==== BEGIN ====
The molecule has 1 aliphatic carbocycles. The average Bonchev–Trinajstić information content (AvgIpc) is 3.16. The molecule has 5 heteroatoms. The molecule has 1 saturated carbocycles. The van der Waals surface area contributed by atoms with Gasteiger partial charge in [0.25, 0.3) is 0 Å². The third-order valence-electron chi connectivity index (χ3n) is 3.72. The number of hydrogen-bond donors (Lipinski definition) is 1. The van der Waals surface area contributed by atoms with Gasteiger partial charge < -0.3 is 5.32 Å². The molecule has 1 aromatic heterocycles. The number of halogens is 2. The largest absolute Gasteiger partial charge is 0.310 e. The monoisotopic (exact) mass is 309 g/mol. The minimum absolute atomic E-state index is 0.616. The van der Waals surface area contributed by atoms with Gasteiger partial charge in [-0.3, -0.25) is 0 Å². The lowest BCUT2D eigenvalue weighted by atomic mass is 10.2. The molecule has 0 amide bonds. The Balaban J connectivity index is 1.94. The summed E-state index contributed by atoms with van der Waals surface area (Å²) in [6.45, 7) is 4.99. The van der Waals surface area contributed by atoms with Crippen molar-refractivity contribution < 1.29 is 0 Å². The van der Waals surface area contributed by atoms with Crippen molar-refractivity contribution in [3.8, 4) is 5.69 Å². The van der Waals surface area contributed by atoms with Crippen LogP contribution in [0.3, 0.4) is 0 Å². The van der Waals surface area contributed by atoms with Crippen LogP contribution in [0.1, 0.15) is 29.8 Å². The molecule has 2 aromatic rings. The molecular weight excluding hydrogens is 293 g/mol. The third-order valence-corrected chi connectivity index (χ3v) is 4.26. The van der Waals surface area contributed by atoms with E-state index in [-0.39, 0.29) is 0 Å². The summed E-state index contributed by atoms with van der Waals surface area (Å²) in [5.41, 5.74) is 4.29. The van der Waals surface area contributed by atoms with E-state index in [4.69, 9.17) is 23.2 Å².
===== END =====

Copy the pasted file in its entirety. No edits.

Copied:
The molecule has 1 aliphatic carbocycles. The average Bonchev–Trinajstić information content (AvgIpc) is 3.16. The molecule has 5 heteroatoms. The molecule has 1 saturated carbocycles. The van der Waals surface area contributed by atoms with Gasteiger partial charge in [0.25, 0.3) is 0 Å². The third-order valence-electron chi connectivity index (χ3n) is 3.72. The number of hydrogen-bond donors (Lipinski definition) is 1. The van der Waals surface area contributed by atoms with Gasteiger partial charge < -0.3 is 5.32 Å². The molecule has 1 aromatic heterocycles. The number of halogens is 2. The largest absolute Gasteiger partial charge is 0.310 e. The monoisotopic (exact) mass is 309 g/mol. The minimum absolute atomic E-state index is 0.616. The van der Waals surface area contributed by atoms with Gasteiger partial charge in [-0.3, -0.25) is 0 Å². The lowest BCUT2D eigenvalue weighted by atomic mass is 10.2. The molecule has 0 amide bonds. The Balaban J connectivity index is 1.94. The summed E-state index contributed by atoms with van der Waals surface area (Å²) in [6.45, 7) is 4.99. The van der Waals surface area contributed by atoms with Crippen molar-refractivity contribution < 1.29 is 0 Å². The van der Waals surface area contributed by atoms with Crippen molar-refractivity contribution in [3.8, 4) is 5.69 Å². The van der Waals surface area contributed by atoms with Crippen LogP contribution in [0.3, 0.4) is 0 Å². The van der Waals surface area contributed by atoms with Crippen LogP contribution in [0.1, 0.15) is 29.8 Å². The molecule has 2 aromatic rings. The molecular weight excluding hydrogens is 293 g/mol. The third-order valence-corrected chi connectivity index (χ3v) is 4.26. The van der Waals surface area contributed by atoms with E-state index in [-0.39, 0.29) is 0 Å². The summed E-state index contributed by atoms with van der Waals surface area (Å²) in [5.41, 5.74) is 4.29. The van der Waals surface area contributed by atoms with E-state index in [4.69, 9.17) is 23.2 Å².